Tag Archives: Advertising

The Grand AdWords Heist

“The Internet can feel like a dark, dangerous, syringe-filled alley”

I have always been skeptical of the value that online advertising brings to a company. And in particular, paid search like Google AdWords. If you haven’t given it a try it’s pretty simple: create your ads, define a budget, and determine a bid price for search terms. The results are instantaneous and site traffic is impressive, thanks to Google’s network.

So on October 21st we jumped in. SpiderOak setup a modest budget with the intention to test our way to the best search terms and then in 2016 we would expand the scope of our use of Adwords to help drive conversions of our backup product, SpiderOakONE. By mid November we turned off Google AdWords for good and completely abandoned the idea of paid search.

Why? Because of the Great AdWords Heist. Over our 21 days experiment Google reported 10,535 clicks on our ads. But our website analytics were only reporting 5,951 visits to our site. That’s right, Google was reporting nearly DOUBLE the number of clicks what we were able to verify came to our site. Wait a second. SpiderOak just spent $1,168.01 and nearly half of those clicks didn’t result in a visit? If there’s one thing I’ve learned in my 25+ years in business it’s that if something smells like bullshit, it usually is bullshit.

Google AdWords offered this explanation in their documentation; “A click is counted even if the person doesn’t reach your website, maybe because it’s temporarily unavailable. As a result, you might see a difference between the number of clicks on your ad and the number of visits to your website.” Bullshit. Our site was certainly not unavailable.

Just as we did our due diligence with AdWords testing, I dug into Google AdWords Reporting — which I can report is pretty nice — and was able to learn a little bit more about the numbers. Seems that that over 85% of our clicks were coming from the Google Display Network (not Search) and well over 50% of the clicking was happening in Romania, Brazil, Pakistan, India, Vietnam, Burma, Saudi Arabia, Kosovo, Philippines and Bangladesh. After a bit of sorting and filtering of the data I get another surprise, only 30 of our 10K+ clicks were from the US. When I compare all this info with our analytics data I see that most of the UIDs (unique identifiers of those who click) have more than one click — in fact most have dozens and several are over a hundred. Why would the same people keep clicking on the same ad?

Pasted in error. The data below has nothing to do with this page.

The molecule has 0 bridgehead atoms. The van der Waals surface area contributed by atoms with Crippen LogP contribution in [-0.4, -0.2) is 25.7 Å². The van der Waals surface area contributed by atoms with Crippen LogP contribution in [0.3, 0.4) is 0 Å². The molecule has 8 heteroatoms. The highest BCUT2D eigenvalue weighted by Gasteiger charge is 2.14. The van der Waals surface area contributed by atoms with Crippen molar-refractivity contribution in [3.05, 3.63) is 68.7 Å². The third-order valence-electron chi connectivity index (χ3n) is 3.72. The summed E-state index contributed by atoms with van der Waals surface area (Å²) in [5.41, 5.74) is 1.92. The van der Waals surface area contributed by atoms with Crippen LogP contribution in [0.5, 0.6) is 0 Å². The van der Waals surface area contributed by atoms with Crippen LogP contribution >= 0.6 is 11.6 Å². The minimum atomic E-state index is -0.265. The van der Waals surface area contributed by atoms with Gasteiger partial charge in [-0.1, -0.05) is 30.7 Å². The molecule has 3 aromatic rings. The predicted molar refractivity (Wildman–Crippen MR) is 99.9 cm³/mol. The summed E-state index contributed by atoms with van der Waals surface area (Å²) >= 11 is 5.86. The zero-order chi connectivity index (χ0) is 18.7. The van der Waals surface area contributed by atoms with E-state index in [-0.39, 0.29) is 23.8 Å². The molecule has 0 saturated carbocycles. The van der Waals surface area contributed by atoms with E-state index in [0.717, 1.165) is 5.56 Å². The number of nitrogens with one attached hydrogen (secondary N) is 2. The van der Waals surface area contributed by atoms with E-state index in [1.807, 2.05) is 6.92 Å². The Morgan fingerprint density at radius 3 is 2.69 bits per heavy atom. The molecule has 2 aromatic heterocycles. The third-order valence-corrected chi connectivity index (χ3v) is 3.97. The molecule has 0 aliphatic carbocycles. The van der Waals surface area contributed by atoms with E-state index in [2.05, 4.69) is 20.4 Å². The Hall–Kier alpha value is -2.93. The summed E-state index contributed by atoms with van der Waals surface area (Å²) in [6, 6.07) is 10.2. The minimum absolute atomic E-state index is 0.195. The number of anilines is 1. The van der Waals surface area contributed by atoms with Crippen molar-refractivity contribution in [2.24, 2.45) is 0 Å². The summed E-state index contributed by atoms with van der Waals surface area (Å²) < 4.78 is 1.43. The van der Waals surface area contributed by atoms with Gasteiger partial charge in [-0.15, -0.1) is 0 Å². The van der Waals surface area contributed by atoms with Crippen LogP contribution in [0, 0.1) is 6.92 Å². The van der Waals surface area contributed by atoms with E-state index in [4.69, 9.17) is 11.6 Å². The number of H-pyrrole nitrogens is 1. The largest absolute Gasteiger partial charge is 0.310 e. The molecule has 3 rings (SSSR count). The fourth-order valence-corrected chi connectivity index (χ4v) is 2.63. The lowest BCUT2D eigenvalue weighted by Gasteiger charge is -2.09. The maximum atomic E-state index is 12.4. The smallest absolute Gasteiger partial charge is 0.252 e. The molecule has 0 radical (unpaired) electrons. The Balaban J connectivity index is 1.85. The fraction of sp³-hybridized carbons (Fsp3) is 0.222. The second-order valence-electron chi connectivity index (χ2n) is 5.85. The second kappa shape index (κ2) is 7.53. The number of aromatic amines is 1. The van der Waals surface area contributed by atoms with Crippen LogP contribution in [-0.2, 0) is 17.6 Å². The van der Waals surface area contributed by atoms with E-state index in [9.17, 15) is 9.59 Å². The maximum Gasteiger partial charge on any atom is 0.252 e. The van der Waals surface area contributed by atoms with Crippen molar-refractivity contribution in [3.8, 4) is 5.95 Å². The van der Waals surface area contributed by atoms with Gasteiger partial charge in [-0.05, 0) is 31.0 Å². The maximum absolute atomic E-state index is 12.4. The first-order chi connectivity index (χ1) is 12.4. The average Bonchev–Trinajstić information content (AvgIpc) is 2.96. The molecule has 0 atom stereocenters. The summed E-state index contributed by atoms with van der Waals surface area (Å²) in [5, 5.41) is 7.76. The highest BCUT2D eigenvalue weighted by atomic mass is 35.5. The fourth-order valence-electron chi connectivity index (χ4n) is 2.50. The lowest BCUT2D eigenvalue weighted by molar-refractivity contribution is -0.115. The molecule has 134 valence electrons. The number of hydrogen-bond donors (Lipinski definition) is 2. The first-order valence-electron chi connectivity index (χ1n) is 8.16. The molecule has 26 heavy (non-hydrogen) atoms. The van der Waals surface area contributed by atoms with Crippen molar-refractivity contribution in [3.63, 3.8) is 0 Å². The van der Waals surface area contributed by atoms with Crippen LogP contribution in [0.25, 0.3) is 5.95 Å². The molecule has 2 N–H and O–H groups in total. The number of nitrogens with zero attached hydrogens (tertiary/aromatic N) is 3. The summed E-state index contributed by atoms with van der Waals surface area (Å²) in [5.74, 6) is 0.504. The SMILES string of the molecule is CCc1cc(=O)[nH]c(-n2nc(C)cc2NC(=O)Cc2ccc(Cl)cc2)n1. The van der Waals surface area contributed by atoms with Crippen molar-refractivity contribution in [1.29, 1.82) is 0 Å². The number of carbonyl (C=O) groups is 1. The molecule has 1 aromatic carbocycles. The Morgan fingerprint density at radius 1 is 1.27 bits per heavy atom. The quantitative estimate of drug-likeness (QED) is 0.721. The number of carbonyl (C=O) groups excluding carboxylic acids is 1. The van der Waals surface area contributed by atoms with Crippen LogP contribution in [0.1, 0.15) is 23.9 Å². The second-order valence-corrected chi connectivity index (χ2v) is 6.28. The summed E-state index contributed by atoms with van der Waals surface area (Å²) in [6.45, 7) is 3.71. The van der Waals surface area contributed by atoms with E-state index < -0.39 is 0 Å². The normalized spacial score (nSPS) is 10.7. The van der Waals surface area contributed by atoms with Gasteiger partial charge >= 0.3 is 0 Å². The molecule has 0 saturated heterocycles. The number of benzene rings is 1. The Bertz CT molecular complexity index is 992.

There are good people in those countries but I have no idea why they’re clicking that often on ads that are written in English. Staring at this data I was reminded of the lively conversations about click fraud back in the early days on online advertising. Like everyone else I was confident all the issues had gotten sorted out before we moved onto more important problems like self-driving cars but then again… Bullshit.

Maybe we set AdWords up wrong. Maybe I’m reading the data incorrectly. Maybe our website was offline when 43% of people tried to visit it from far off places around the world. Maybe we were suckers who hadn’t a clue. Maybe I’m a complete idiot. Or maybe we were another victim of the AdWords Heist.

The online world can be a dark, dangerous, syringe-filled alley. Just the sort of place in the real world we might expect to get robbed. No matter off or online, safety does boil down to trust. In the offline world, we can visit the shop or have an in person meeting with a business owner to get a read on if we might choose to trust them or not. Online, it’s mostly slick marketing speak, corporate proclamations, and complicated terms of services. Mostly all bullshit.

Was it a heist? I don’t really know and I don’t really care. For SpiderOak, we now understand the value that online advertising brings to the organization, and it ain’t much. Mostly I feel like someone robbed $500 from us and we will never use AdWords ever again. We need to feel safe again online. Perhaps I should start rethinking who I trust as I navigate all these dark alleys.